A Simple Guide To Popular Osaka Woodblock Prints

This very lovely Osaka woodblock print from 1839 is by a great Japanese artist called Sadamasu. One of the most frequent questions we are asked at the Toshidama Gallery is why prints produced in the city of Osaka are so markedly different to prints produced at the same time in the capital, Edo.

The most striking difference is in the size. The typical oban (Edo) is roughly 38cm x 26cm, whereas the lavish prints associated with the later period in Osaka were half block size (chuban) at 26cm x 19cm. The image below shows the proportions of the two sizes.

An oban sized print overlain with a chuban print by Hirosada.

The history of these different preferences isn’t really clear cut. The artist whose print is at the top of the page, Sadamasu, is the man most often credited with introducing the form and indeed the style of what is mostly widely known as ‘an Osaka print’.

If we go back in time to the first part of the nineteenth century, the smaller, deluxe chuban format was relatively unknown. Prints like this delicate survivor by Sadayoshi, an Osaka artist, were typical of the Osaka school output. Nevertheless the differences in style are very obvious. Osaka prints are much stiller, more tender… and this reflects the difference between Edo kabuki with its loud, roughhouse staging and aragoto style of acting and the wagoto (tender) style of performance favoured in Osaka. This difference is visible in the more expressive and stylised drawing of figures and expressions in Osaka prints, which tend towards softer handling. Compare for example the Sadayoshi portrait (above) of an actor playing the anti-hero Gonpachi with one by Kunisada (below)…

Kunisada (1786-1865) Fifty-three Stations of the Tokaido Road: Gonpachi, 1860. Oban.

Both prints are oban sized and both prints date from before the devastating moral laws that were introduced in the early 1840’s to improve ‘public decency’. These reforms banned actor prints, the lavish use of materials, some kabuki performances, conspicuous spending… the list went on and there were serious consequences, the more so for Osaka artists. Pretty much the only genre of woodblock print in the Osaka region (Kamigata) was of actors or performances. Edo at least had a flourishing trade in landscapes, beautiful women and warrior prints. From around 1842, all production of woodblock prints in Osaka more or less ceased.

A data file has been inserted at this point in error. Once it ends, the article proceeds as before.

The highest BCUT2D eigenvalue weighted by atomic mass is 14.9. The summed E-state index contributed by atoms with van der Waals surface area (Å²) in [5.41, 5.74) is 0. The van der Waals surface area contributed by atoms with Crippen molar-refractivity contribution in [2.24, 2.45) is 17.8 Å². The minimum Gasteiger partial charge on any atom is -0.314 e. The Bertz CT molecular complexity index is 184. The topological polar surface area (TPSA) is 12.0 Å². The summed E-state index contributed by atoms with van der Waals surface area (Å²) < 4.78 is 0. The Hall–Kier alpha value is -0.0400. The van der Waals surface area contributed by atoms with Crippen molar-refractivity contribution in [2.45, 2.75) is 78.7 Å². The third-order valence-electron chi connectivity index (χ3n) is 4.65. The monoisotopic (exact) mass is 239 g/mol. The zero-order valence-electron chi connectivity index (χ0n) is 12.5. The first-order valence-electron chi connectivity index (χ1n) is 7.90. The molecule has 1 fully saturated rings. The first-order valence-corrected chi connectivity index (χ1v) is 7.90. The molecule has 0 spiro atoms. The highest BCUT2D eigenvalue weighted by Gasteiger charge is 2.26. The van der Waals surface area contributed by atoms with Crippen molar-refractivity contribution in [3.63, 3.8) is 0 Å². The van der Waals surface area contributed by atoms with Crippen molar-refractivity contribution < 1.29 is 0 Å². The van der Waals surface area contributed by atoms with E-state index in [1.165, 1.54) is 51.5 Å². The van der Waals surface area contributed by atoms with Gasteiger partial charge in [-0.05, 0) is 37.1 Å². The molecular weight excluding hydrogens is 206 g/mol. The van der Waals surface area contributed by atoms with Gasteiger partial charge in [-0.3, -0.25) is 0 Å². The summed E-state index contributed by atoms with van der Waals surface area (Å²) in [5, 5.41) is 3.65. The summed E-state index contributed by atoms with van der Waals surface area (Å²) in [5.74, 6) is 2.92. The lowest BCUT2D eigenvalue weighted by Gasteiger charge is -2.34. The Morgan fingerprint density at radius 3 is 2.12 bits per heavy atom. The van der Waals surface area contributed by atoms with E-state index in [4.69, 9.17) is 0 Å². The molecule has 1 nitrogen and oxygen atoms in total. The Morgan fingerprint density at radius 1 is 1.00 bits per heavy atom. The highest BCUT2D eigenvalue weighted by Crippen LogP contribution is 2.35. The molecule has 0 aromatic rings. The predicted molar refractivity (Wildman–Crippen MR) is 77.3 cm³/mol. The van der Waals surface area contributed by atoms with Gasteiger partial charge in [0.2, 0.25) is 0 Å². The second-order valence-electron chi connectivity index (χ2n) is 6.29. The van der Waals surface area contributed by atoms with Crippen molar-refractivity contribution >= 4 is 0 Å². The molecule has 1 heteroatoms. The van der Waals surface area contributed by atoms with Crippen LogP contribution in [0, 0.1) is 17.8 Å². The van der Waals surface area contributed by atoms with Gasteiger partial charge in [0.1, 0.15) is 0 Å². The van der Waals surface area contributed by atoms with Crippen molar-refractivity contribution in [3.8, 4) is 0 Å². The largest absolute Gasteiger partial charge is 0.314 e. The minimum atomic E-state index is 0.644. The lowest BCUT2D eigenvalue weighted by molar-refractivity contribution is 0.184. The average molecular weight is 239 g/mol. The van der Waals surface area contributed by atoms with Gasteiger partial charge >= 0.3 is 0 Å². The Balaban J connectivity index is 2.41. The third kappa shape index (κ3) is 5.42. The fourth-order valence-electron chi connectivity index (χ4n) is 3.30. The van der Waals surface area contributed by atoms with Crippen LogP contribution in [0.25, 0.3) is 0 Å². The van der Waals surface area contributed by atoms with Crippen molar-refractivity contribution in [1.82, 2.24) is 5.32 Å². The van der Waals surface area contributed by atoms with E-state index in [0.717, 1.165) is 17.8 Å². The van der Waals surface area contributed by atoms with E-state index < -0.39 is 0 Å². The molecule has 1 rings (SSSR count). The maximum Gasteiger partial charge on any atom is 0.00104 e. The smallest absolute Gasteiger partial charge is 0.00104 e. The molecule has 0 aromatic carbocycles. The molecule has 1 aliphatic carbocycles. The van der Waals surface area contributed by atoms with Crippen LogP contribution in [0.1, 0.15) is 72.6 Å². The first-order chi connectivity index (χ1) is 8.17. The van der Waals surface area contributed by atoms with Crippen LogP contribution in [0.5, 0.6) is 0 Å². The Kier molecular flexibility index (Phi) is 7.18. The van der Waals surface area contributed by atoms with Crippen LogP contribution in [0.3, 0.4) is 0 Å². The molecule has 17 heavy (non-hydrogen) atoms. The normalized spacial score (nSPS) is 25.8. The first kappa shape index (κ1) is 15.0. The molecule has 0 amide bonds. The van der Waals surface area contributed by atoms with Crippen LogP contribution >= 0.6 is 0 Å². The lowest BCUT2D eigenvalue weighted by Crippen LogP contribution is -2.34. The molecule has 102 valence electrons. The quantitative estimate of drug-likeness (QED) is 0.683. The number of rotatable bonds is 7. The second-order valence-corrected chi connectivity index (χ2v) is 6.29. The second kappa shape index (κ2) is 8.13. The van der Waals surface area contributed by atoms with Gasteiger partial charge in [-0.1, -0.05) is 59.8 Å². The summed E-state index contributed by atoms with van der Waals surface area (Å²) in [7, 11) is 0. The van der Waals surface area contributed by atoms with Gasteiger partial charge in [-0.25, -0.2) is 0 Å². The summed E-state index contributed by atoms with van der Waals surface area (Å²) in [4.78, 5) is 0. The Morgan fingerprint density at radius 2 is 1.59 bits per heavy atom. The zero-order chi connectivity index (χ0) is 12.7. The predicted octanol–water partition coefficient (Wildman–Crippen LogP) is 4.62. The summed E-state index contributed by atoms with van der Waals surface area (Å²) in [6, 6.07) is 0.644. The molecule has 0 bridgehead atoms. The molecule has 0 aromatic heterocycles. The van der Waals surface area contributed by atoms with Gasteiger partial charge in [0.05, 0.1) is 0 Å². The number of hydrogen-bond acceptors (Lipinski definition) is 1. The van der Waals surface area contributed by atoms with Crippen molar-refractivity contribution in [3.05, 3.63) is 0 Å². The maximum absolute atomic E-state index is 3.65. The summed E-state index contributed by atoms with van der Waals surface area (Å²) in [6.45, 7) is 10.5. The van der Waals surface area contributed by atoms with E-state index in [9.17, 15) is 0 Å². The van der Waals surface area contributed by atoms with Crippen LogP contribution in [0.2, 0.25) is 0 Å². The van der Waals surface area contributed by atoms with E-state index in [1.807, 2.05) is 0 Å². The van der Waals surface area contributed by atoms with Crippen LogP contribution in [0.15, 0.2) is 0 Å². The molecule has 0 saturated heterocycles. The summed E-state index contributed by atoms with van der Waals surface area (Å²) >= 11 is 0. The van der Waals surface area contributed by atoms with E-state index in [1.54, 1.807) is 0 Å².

In Edo, a vast city with a vibrant populace, woodblock artists such as Kunisada reacted to the reforms with covert gestures… the print above of Ichikawa Ebizo V as Watashimori Tombei from 1852 – a full decade after the reforms – still goes by the conceit of being a depiction of the Tokaido Road, the long highway connecting Edo to Kyoto. In Osaka, the majority of the printmaking community were part time, employed either in publishing or other occupations. Printmaking if it happened at all in the 1840’s was very much an underground operation.

So it was that the privately wealthy artist printmaker and theatre fan, Sadamasu, developed the discreet quasi-anonymous chuban print for the coteries of fans and admirers that continued in private dwellings around the city. It is these prints, lavish, colourful, discreet… that we so admire today. Sadamasu’s pupil was the great genius of the chuban half length portrait, Konishi Hirosada. Sadamasu, being wealthy, was also his patron. The two men were clearly close and they also fostered ties with the really great printmakers of Edo.

It is often said that Hirosada appeared from nowhere in the late 1840’s, produced dazzling actor portraits – nearly 800 of them – and then disappeared in 1852. This is only partly true. He started as a precocious young man and crucially travelled to Edo in the late 1820’s to study for fully eight years with the great Utagawa School artist Kunisada. His output was not great and it is thought his main work when back in Osaka was as a publisher. During this time, Hirosada used the name Sadahiro, in part a name given him by Kunisada. His association with Sadamasu became close and at the start of the 1840’s, just as the reforms started to appear, the older artist produced a remarkable series of portraits in the chuban format and in expensive and lavish materials and techniques. These innovations are truly original and Sadamasu is given too little credit for his development of the unique Osaka style.